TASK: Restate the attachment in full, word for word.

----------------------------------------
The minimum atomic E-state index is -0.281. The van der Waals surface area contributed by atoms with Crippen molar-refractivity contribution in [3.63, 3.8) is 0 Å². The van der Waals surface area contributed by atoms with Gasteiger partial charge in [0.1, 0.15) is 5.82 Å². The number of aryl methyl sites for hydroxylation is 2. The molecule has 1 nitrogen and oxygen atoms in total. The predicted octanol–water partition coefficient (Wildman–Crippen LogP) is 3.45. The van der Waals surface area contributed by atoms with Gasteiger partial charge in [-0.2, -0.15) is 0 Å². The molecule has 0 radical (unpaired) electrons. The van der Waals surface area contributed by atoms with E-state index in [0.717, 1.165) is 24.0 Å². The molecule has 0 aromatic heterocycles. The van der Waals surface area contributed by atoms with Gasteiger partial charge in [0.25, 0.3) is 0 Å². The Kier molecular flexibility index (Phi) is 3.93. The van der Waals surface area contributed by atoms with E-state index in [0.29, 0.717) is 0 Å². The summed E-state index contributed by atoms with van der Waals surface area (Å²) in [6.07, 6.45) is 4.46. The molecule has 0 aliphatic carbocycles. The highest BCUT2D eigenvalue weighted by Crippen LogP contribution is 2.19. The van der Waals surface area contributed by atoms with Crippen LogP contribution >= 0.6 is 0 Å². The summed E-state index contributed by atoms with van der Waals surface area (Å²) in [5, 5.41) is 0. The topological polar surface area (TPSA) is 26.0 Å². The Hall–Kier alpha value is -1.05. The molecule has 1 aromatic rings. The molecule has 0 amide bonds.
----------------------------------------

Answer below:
The minimum atomic E-state index is -0.281. The van der Waals surface area contributed by atoms with Crippen molar-refractivity contribution in [3.63, 3.8) is 0 Å². The van der Waals surface area contributed by atoms with Gasteiger partial charge in [0.1, 0.15) is 5.82 Å². The number of aryl methyl sites for hydroxylation is 2. The molecule has 1 nitrogen and oxygen atoms in total. The predicted octanol–water partition coefficient (Wildman–Crippen LogP) is 3.45. The van der Waals surface area contributed by atoms with Gasteiger partial charge in [-0.2, -0.15) is 0 Å². The molecule has 0 radical (unpaired) electrons. The van der Waals surface area contributed by atoms with E-state index in [0.717, 1.165) is 24.0 Å². The molecule has 0 aromatic heterocycles. The van der Waals surface area contributed by atoms with Gasteiger partial charge in [0.25, 0.3) is 0 Å². The Kier molecular flexibility index (Phi) is 3.93. The van der Waals surface area contributed by atoms with E-state index in [0.29, 0.717) is 0 Å². The summed E-state index contributed by atoms with van der Waals surface area (Å²) in [6.07, 6.45) is 4.46. The molecule has 0 aliphatic carbocycles. The highest BCUT2D eigenvalue weighted by Crippen LogP contribution is 2.19. The van der Waals surface area contributed by atoms with Crippen LogP contribution >= 0.6 is 0 Å². The summed E-state index contributed by atoms with van der Waals surface area (Å²) in [5, 5.41) is 0. The topological polar surface area (TPSA) is 26.0 Å². The Hall–Kier alpha value is -1.05. The molecule has 1 aromatic rings. The molecule has 0 amide bonds.